5HTP

What is 5-HTP?

Short for 5-hydroxy-L-tryptophan, 5-HTP is a natural stepping-stone between a nutrient in our food and a crucial compound in our brains. Specifically, it's a substance that links the amino acid tryptophan to the chemical messenger serotonin. Tryptophan, which our bodies can't make but we do get from many foods, quickly turns to 5-HTP in the brain. 5-HTP, in turn, rapidly becomes serotonin, a compound that plays a large role in controlling mood, appetite, and sleep cycles. (You've probably heard of serotonin in the context of antidepressant drugs that seem to work by keeping up its presence in the brain.) Among other things, 5-HTP has been used to treat insomnia, migraines, fibromyalgia, attention deficit disorder, and Parkinson's disease.

Because extra tryptophan in our diets leads to extra serotonin in our brains, tryptophan supplements became extremely popular in the 1980s as a natural remedy for insomnia, obesity, and depression. The enthusiasm ended when more than 1,500 people developed a crippling disease, eosinophilia-myalgia syndrome (EMS), after taking tryptophan supplements tainted with an impurity similar to one found in 5-HTP that's known as "Peak X." Thirty-eight of the victims died. (Many cases were linked to a batch of genetically engineered tryptophan supplements from Japan.)

The Food and Drug Administration banned tryptophan supplements in 1990, a move that led to a wave of supplements containing 5-HTP. Today 5-HTP supplements are sold everywhere in countless health food stores and on the Web and promoted with the same promises that were once made about tryptophan.

Is 5-HTP used in conventional medicine?

5-HTP is used to treat a rare condition called post-anoxic myoclonus, which causes involuntary muscle contractions.

Is 5-HTP safe?

The National Institutes of Health has declared 5-HTP to be "possibly unsafe." In a 2010 update, the NIH noted there is not enough evidence to support many claims, and because of the possible harm it has caused, the agency advised people not to take it until more is known.

The Natural Medicines Comprehensive Database says 5-HTP may be unsafe because of the link to EMS and advises against using it. The FDA also warns of the need for caution. Peak X was linked to a 1991 case of EMS in a consumer taking 5-HTP. In 1998, researchers at the Mayo Clinic tested six batches of 5-HTP and discovered small amounts of peak X - similar to the contaminant that caused the outbreak of EMS -- in every one of them. (Later tests by the FDA also found the contaminant.)

The analyzed 5-HTP supplements contained only 3 to 15 percent as much peak X as did the tainted tryptophan, but that's enough to put people taking large amounts of 5-HTP at risk. One book, 5-HTP: The Natural Way to Overcome Depression, Obesity, and Insomnia, recommended taking 300 to 900 milligrams of the supplement each day, and Mayo Clinic researchers say such doses could easily cause trouble. If you take 5-HTP, keep the dose small and see your doctor if you notice any signs of EMS, which include fatigue, muscle pain, numbness, and tingling.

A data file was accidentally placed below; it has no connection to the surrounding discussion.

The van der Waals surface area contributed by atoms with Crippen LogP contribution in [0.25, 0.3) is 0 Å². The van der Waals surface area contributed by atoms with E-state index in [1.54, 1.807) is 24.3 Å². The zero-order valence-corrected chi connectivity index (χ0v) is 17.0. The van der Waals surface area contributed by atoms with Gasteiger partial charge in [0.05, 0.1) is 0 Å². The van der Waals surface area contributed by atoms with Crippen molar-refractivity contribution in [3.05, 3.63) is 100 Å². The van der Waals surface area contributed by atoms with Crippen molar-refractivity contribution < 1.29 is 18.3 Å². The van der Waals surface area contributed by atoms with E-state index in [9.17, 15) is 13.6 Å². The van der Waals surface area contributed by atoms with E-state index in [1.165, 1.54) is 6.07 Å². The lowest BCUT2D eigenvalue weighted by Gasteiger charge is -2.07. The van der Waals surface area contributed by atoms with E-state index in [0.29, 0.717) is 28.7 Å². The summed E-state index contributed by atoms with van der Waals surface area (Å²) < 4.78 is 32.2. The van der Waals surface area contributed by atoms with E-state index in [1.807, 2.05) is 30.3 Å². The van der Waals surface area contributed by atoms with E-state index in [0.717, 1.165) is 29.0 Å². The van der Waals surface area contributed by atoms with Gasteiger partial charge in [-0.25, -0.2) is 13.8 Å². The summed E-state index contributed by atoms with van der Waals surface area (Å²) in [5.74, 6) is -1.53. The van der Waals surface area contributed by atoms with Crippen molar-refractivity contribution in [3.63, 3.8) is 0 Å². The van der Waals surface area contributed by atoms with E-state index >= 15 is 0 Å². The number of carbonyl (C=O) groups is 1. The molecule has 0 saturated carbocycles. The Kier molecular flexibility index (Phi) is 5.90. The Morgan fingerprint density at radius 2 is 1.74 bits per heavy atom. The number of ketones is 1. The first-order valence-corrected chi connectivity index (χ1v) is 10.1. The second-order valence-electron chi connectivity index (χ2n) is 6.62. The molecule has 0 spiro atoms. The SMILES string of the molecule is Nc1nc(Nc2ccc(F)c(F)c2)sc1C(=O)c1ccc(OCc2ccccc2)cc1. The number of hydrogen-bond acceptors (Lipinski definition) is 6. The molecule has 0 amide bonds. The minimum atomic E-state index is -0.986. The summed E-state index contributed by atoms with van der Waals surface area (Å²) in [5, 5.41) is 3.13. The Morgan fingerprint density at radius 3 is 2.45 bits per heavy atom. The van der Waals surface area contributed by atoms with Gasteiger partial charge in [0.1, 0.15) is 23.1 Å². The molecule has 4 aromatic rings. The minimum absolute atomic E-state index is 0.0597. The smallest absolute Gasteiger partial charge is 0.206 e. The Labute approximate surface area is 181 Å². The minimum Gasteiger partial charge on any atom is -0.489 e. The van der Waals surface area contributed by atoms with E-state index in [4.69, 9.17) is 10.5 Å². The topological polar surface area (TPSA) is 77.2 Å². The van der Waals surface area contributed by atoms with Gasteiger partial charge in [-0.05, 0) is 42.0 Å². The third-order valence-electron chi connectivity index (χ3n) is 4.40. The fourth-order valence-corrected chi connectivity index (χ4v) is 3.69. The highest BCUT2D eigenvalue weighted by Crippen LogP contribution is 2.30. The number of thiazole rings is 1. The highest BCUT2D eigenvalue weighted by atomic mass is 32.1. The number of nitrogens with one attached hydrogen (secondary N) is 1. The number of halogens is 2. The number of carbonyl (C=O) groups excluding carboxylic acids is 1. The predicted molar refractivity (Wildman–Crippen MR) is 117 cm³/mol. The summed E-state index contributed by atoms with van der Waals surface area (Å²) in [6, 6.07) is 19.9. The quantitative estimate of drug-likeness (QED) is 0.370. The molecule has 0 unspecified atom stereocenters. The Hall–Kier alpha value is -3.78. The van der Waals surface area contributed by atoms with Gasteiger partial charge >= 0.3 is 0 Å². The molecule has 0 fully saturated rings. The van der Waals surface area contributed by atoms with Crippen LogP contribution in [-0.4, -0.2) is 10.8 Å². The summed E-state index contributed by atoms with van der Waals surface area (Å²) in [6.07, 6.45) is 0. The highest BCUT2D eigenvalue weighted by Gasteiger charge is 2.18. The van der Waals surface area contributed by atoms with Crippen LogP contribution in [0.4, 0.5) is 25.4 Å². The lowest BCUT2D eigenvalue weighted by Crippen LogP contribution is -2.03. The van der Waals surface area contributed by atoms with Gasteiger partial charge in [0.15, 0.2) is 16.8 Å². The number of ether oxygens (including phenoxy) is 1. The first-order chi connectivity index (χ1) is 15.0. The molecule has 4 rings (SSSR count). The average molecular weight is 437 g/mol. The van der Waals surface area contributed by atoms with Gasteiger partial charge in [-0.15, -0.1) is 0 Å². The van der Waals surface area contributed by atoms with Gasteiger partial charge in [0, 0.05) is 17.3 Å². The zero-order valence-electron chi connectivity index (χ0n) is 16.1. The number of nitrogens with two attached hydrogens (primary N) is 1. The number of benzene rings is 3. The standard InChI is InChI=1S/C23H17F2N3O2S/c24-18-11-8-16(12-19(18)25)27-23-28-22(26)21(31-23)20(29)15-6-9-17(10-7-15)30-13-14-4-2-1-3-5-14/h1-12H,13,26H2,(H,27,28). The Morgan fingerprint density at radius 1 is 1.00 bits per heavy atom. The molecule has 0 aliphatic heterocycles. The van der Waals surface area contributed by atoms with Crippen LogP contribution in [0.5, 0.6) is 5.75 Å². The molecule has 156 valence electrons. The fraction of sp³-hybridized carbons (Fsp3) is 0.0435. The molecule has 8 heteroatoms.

Even if you happen to get a pure batch of 5-HTP, the supplement's effects may not always be benign. Users can become manic, restless, irritable, and (though it's less common) depressed, according to a study in the Archives of Neurology. That's all the more reason to use 5-HTP with caution -- or to steer clear of it. Women who are pregnant or nursing should avoid the supplement entirely.

Does 5-HTP interact with any drugs?

Yes. Watch out for the following interactions:

  • If you combine 5-HTP with many antidepressants drugs (including tricyclics, monoamine oxidase inhibitors, selective serotonin reuptake inhibitors such as Prozac, and other serotonin agonists), you run a high risk of harmful side effects.
  • Taking 5-HTP along with carbidopa (used with L-dopa to treat Parkinson's disease) may cause hardening of the skin similar to scleroderma.
  • Taking 5-HTP with serotonin antagonists reduces the effectiveness of these drugs and increases your risk of side effects.

Does 5-HTP work?

As a forerunner to serotonin, 5-HTP may have the potential to stabilize mood. One small 6-week study compared 5-HTP to an antidepressant in the Prozac family and found equal benefit between the two, with 5-HTP causing fewer and less severe side effects. In another study, researchers found that children treated with 5-HTP for night terrors showed significant long-term improvement.The substance also shows some promise as an antiobesity aid: An Italian study of 25 overweight people with type 2 diabetes found that subjects who took 750 mg of 5-HTP each day for two weeks ate less fat and carbohydrates and lost weight. As for insomnia, evidence that 5-HTP supplements can help people fall asleep are scant. And although it's not widely advertised, 5-HTP may ease the pain of fibromyalgia. In an Italian study of 50 patients, reported in the Journal of International Medical Research, half of the subjects reported less discomfort after taking 5-HTP for 90 days. But with all the unanswered questions about the product, you're better off using more widely tested remedies.

References

Natural Medicines Comprehensive Database, 2010. 5-HTP.

National Institutes of Health, Medline Plus, 5-HTP, 11/18/2010 http://www.nlm.nih.gov/medlineplus/druginfo/natural/794.html

Gelb, LN. FDA Drug Bulletin 20(1):2-3, 1990.

Puttini PS; Caruso I. Primary fibromyalgia syndrome and 5-hydroxy-L-tryptophan: a 90-day open study. J Int Med Res 1992 Apr;20(2):182-9.

Swedish Medical Center. 5-HTP (5-Hydroxytryptophan). August 2002.

Bruni O. et al. L-5-Hydroxytryptophan treatment of sleep terrors in children. European Journal of Pediatrics. 163(7):402-7. July 2004.

Mayo Clinic. Depression. February 2006.

Mayo Clinic. Obesity. May 2005.

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